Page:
Wagner himself was forced to concede that he didn’t think company unions were inherently wrong provided they were truly voluntary. “Wherever I have spoken – somehow or other the statement has not been accurately reported. I have always used the word ‘dominated’ when I have spoken. I can understand that there can be an independent union within a plant so long as it is the free choice of the men,” he told the committee.22 How to ensure that they were voluntary was a trickier question.
Thus, the issue of workers being potentially forced into unions was front and center throughout the debate on the NLRA. Wagner and others were trying to thread a needle: to ensure that collective bargaining rights existed and that those rights could be exercised in a meaningful way.
Wagner was adamant throughout the process that the legislation was only affirming the right of workers to have a union, not corralling them into one against their wishes. “The free choice of the worker is the only thing I am interested in,” he said during the during the 1934 Senate hearings.23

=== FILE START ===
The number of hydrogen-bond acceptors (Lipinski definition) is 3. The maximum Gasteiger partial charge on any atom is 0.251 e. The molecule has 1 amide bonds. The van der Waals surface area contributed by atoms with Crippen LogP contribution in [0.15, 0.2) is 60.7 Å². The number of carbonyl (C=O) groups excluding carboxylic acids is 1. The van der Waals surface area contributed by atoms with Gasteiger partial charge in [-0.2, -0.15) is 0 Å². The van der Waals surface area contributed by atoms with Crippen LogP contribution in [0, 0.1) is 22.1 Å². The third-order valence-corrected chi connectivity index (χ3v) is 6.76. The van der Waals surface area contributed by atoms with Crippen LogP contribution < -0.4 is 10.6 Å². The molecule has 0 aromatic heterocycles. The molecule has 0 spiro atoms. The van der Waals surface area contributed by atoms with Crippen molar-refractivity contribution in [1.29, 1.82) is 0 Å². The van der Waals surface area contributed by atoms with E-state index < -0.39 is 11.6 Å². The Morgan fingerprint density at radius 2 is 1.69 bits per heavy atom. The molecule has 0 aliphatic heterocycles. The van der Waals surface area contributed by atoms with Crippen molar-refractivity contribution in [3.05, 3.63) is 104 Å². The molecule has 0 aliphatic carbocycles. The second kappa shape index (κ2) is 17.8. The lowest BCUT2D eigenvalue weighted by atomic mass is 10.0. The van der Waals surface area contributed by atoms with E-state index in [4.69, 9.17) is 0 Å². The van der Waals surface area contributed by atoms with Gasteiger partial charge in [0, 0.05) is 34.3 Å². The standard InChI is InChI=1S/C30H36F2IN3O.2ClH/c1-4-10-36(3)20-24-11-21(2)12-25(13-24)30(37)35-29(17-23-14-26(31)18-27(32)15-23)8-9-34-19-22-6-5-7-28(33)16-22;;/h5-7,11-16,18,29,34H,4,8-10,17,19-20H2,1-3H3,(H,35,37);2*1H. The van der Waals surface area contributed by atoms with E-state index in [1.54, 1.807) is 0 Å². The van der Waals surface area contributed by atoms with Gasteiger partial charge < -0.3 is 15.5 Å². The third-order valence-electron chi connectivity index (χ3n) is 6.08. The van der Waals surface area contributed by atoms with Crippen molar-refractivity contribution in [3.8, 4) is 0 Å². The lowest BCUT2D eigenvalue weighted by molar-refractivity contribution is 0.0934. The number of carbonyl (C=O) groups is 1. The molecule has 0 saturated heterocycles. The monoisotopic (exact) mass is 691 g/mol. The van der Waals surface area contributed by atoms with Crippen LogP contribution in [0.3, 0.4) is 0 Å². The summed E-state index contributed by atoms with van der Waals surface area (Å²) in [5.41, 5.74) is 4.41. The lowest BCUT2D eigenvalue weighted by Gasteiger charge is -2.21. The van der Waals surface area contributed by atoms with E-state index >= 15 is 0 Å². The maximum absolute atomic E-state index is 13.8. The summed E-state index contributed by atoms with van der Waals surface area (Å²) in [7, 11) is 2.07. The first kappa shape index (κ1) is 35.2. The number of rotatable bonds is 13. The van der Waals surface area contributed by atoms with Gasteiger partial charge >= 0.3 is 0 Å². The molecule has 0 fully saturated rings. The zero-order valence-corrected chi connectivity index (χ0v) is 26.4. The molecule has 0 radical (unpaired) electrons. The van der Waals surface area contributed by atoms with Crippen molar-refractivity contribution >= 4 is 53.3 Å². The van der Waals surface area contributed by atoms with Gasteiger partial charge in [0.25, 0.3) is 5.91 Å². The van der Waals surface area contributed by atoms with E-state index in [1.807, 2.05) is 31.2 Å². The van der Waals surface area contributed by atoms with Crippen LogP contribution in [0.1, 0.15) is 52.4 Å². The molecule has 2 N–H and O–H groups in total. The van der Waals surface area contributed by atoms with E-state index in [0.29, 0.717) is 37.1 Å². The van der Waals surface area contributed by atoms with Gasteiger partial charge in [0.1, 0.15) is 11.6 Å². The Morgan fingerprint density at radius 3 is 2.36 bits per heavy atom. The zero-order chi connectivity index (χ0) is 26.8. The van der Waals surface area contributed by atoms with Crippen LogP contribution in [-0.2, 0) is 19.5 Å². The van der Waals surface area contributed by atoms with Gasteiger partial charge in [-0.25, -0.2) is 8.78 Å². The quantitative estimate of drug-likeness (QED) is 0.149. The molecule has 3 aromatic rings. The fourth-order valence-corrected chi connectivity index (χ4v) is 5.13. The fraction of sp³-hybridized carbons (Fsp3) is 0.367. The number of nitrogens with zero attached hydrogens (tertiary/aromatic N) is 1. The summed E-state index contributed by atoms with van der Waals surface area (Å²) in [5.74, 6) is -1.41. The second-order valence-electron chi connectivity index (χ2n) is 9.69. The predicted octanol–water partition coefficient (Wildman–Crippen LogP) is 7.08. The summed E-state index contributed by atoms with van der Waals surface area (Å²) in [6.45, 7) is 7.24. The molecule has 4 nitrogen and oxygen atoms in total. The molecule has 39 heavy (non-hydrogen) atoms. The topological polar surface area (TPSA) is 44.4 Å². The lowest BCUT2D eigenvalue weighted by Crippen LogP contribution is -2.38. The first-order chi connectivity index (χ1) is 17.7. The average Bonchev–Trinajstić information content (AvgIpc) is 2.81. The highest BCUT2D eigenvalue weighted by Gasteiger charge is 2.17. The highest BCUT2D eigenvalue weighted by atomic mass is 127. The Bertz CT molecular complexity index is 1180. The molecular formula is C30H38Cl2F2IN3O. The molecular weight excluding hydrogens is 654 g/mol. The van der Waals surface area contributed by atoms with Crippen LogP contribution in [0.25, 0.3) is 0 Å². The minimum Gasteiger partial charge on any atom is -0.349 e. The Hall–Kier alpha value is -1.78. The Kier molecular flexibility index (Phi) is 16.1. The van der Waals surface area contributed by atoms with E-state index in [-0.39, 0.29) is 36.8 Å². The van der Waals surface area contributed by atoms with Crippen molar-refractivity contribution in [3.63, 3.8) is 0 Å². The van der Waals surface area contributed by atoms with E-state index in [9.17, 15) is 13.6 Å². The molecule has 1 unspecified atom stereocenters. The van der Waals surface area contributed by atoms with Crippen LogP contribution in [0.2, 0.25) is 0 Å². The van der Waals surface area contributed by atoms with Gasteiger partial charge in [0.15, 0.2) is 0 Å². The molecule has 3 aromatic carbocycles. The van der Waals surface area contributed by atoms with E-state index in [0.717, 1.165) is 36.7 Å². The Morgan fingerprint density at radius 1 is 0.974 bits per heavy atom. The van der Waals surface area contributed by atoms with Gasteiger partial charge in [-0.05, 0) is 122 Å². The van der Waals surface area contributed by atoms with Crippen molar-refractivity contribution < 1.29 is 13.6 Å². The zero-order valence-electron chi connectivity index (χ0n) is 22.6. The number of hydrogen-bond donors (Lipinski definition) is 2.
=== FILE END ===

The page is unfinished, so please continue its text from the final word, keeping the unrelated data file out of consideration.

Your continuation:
The senator fumed even then that his legislation was being willfully misread. During an exchange with one witness, Dr. Paul Brissenden, professor of economics Columbia University, Wagner thundered, “this propaganda which has been pretty widespread, that the purpose of this act is to impose some particular union upon the manufacturers of the United States, as a matter of fact, I want to know whether you agree with me that this bill does not do anything of this kind except that it does make a worker a free man so he may decide whether he wants a union or not, and, if he wants one, what particular union he wants to represent him, or whether he wants to remain unorganized.”24